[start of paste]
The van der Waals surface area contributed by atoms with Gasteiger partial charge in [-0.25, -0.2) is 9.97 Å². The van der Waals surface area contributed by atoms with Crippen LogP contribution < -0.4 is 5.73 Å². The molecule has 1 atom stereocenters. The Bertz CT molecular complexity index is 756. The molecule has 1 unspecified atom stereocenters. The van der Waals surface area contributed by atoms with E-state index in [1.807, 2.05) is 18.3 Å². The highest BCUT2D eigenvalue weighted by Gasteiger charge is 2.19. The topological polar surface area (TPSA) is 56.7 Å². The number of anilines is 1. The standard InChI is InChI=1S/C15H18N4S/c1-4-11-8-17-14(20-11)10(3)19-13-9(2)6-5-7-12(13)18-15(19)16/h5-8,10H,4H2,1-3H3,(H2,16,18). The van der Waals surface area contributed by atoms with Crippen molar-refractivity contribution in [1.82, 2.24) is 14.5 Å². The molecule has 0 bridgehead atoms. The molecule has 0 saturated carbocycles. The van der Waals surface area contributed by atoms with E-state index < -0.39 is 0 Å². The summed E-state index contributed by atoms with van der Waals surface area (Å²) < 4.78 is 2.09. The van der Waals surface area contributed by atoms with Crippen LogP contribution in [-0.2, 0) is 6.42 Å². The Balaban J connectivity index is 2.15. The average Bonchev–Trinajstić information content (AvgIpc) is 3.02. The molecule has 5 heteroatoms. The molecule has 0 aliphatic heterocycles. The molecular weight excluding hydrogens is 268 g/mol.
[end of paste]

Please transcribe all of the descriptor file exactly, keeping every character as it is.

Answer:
The van der Waals surface area contributed by atoms with Gasteiger partial charge in [-0.25, -0.2) is 9.97 Å². The van der Waals surface area contributed by atoms with Crippen LogP contribution < -0.4 is 5.73 Å². The molecule has 1 atom stereocenters. The Bertz CT molecular complexity index is 756. The molecule has 1 unspecified atom stereocenters. The van der Waals surface area contributed by atoms with E-state index in [1.807, 2.05) is 18.3 Å². The highest BCUT2D eigenvalue weighted by Gasteiger charge is 2.19. The topological polar surface area (TPSA) is 56.7 Å². The number of anilines is 1. The standard InChI is InChI=1S/C15H18N4S/c1-4-11-8-17-14(20-11)10(3)19-13-9(2)6-5-7-12(13)18-15(19)16/h5-8,10H,4H2,1-3H3,(H2,16,18). The van der Waals surface area contributed by atoms with Crippen molar-refractivity contribution in [1.82, 2.24) is 14.5 Å². The molecule has 0 bridgehead atoms. The molecule has 0 saturated carbocycles. The van der Waals surface area contributed by atoms with E-state index < -0.39 is 0 Å². The summed E-state index contributed by atoms with van der Waals surface area (Å²) < 4.78 is 2.09. The van der Waals surface area contributed by atoms with Crippen LogP contribution in [-0.2, 0) is 6.42 Å². The Balaban J connectivity index is 2.15. The average Bonchev–Trinajstić information content (AvgIpc) is 3.02. The molecule has 5 heteroatoms. The molecule has 0 aliphatic heterocycles. The molecular weight excluding hydrogens is 268 g/mol.